Movie Review - Marshall

There has never been a wide-release, Hollywood film about Thurgood Marshall exclusively. Several productions on TV have explored the life of Marshall, the first African-American, U.S. Supreme Court justice and one of the most crucial figures in the Civil Rights Movement. In 1991, an ABC series starring Sidney Poitier explored the landmark case most associated with him. In 2011, a HBO movie starring Laurence Fishburne explored the majority of Marshall's career. For this film, written by Jacob Koskoff and Michael Koskoff, the decision was made not to address that landmark case or the majority of his career, which was notably arguing Supreme Court cases. Instead, the movie focuses on cases, or specifically one case that came under his work at the NAACP Legal Defense and Educational Fund, which was important for sure, but not as monumental as his Supreme Court cases.

Chadwick Boseman has made a reputation these past years of playing real-life, great African-Americans. First, he was Jackie Robinson in 42 (2013). Then, he was James Brown in Get On Up (2014). Now, he's Thurgood Marshall. It's weird though because while this character is the most influential and important to the lives of Black Americans, this character as written requires the least amount from Boseman. It certainly doesn't require the physicality of Jackie Robinson, a baseball player, or the emotional range of James Brown. This movie has Boseman really only playing one note. He was rather one-note in 42, but that movie could put his character's physicality on display.

Given that Marshall was a brilliant legal mind, this movie could have worked better, if it had put Marshall's legal mind on display. The movie has him certainly participating, but he's mostly a sidekick here. The case in question is also not one that requires a brilliant mind. The case in question is a rape case. While rape cases can involve complicated issues, this one doesn't offer anything more or different from To Kill a Mockingbird (1962). I suppose it offers a more optimistic ending, but that's about it.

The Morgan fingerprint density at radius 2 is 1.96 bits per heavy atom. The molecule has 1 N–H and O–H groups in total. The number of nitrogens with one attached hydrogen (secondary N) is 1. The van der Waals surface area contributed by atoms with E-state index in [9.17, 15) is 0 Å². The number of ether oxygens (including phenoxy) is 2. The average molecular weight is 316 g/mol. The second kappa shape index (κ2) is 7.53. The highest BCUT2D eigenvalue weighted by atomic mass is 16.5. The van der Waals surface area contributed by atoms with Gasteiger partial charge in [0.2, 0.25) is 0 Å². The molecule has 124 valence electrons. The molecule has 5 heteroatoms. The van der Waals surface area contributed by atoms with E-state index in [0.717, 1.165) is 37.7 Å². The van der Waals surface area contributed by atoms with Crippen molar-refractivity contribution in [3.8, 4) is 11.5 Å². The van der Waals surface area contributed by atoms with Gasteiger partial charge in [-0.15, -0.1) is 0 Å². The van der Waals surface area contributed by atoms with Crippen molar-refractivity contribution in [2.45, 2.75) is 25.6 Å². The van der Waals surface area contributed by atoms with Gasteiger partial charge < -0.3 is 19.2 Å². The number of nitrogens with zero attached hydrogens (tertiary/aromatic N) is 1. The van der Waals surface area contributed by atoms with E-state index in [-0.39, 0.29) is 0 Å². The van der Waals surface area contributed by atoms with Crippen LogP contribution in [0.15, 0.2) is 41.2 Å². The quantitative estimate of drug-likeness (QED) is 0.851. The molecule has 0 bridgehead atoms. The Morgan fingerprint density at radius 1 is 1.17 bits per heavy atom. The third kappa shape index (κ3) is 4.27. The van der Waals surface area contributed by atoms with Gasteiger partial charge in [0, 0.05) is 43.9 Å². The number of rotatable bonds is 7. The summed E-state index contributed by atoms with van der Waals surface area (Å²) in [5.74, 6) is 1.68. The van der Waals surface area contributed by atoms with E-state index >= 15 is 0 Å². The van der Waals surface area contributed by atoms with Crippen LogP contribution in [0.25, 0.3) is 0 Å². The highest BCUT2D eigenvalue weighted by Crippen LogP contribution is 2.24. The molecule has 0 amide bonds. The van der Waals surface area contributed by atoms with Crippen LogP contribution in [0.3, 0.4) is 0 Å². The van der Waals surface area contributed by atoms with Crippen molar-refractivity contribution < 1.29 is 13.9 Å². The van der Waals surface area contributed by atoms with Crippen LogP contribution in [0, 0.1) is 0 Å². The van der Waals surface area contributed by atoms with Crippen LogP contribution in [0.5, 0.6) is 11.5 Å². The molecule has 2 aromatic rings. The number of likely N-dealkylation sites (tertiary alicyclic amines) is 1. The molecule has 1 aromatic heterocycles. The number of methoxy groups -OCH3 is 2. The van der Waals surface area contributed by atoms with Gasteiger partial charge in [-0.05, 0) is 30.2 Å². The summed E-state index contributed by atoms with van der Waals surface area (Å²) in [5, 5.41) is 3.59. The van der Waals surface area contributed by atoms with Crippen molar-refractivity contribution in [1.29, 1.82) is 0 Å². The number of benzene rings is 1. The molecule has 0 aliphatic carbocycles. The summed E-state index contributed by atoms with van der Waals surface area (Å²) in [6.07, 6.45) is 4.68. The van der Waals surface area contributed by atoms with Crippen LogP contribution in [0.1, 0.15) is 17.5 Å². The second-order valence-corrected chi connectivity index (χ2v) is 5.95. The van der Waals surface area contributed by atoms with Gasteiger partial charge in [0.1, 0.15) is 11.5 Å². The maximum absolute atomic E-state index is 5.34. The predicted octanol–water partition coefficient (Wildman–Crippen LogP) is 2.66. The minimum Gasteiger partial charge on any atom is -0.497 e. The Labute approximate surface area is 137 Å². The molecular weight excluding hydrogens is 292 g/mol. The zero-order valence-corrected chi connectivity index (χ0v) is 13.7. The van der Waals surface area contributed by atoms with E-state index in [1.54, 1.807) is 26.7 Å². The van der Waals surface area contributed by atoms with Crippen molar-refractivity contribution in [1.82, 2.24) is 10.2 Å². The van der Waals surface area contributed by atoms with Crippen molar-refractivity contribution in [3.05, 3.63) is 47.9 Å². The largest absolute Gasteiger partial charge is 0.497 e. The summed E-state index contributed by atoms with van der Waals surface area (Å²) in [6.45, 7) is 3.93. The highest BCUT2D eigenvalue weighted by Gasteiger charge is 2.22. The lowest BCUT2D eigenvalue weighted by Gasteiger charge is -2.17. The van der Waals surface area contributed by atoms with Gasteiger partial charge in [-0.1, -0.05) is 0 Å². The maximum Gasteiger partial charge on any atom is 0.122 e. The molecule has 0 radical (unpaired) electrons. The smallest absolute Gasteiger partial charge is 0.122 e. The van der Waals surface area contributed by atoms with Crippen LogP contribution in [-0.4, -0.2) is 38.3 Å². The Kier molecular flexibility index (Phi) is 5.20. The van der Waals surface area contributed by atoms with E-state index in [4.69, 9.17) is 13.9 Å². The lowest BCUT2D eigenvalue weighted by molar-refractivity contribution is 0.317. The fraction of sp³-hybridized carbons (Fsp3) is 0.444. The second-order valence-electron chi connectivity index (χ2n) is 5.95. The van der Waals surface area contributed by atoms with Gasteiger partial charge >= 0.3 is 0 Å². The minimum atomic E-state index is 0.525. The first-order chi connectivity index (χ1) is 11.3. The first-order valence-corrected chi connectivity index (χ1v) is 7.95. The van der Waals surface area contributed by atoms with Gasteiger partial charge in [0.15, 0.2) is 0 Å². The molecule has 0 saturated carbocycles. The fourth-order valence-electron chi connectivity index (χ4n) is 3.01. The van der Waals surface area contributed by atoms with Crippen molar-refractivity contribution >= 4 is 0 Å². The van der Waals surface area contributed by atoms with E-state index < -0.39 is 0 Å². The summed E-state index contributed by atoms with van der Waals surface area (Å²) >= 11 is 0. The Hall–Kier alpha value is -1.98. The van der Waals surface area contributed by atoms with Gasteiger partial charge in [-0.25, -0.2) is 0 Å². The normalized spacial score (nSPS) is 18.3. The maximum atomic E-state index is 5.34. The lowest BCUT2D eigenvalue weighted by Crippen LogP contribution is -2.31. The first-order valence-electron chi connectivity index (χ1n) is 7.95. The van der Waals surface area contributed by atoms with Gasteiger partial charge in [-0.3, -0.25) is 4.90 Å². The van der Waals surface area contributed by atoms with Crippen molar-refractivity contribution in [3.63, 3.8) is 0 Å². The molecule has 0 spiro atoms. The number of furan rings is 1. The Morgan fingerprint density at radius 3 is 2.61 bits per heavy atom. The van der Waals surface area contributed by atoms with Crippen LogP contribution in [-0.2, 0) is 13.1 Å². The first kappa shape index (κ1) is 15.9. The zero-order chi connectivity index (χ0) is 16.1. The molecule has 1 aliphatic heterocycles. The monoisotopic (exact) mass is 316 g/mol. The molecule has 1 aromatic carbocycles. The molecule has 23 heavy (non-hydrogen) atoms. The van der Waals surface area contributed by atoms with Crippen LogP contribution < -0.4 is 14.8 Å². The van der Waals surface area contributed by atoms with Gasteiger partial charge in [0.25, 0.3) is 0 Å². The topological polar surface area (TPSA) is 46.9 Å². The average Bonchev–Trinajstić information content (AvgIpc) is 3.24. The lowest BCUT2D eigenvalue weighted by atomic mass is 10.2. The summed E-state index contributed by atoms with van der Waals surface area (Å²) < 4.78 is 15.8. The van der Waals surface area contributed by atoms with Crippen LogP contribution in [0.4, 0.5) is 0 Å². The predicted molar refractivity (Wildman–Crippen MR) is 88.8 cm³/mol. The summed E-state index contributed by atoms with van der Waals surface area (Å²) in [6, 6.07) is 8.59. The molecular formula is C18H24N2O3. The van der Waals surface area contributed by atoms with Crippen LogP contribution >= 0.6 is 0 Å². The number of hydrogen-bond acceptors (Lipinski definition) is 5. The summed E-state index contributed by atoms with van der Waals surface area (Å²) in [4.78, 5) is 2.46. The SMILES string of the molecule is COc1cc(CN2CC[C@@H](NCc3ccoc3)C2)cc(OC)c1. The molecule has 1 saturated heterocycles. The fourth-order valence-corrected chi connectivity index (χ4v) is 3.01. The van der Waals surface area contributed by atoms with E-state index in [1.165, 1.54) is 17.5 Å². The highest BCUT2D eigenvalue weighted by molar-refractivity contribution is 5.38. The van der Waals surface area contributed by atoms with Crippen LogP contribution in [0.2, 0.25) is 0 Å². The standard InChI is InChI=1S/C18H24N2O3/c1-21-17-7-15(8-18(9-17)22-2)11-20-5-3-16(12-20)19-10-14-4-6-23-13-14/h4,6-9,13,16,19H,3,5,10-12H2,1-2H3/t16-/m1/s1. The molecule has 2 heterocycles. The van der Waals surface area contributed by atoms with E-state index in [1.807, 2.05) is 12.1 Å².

The assumption is that many innocent black men were convicted of raping white women, even with less evidence, circumstantial or otherwise, than is presented here. The movie suggests that one reason those black men get convicted pre-Civil Rights Movement is due to accepting plea bargains as the only way, instead of fighting it out in court. Boseman's Thurgood Marshall equates this to black men giving up their freedom, making the link to ancestors who were slaves. It's a powerful point that was already made in Ava DuVernay's 13th, but it does provides this film with some resonance.

Josh Gad (Frozen and Beauty and the Beast) co-stars as Sam Friedman, a Jewish lawyer in Connecticut who is forced to assist Thurgood in the rape case. This might be the best performance from Gad that I've seen. Recent, Emmy-winner Sterling K. Brown (This Is Us and The People V. O. J. Simpson) plays Joseph Spell, the chauffeur who worked for the wealthy Strubing family who was on trial for the rape of Eleanor Strubing, played by Kate Hudson (Almost Famous and Nine). I'm not sure either Brown or Hudson are utilized all that well here.

At best, it's an okay legal drama. If the character were not named Thurgood Marshall, it would not be worth the wide-release treatment. It tries but doesn't exactly invite us into the world of its titular character. There is an awkward scene where Thurgood has dinner with Langston Hughes, played by Jussie Smollett (Empire and Alien: Covenant), and his boyfriend, August, played by Mark St. Cyr, that went nowhere. While it was appreciated to have a scene with those characters, it really felt shoe-horned into this story. Otherwise, the whole film, directed by Reginald Hudlin, was rather boring.

Rated PG-13 for sexuality, violence and some strong language.
Running Time: 1 hr. and 58 mins.


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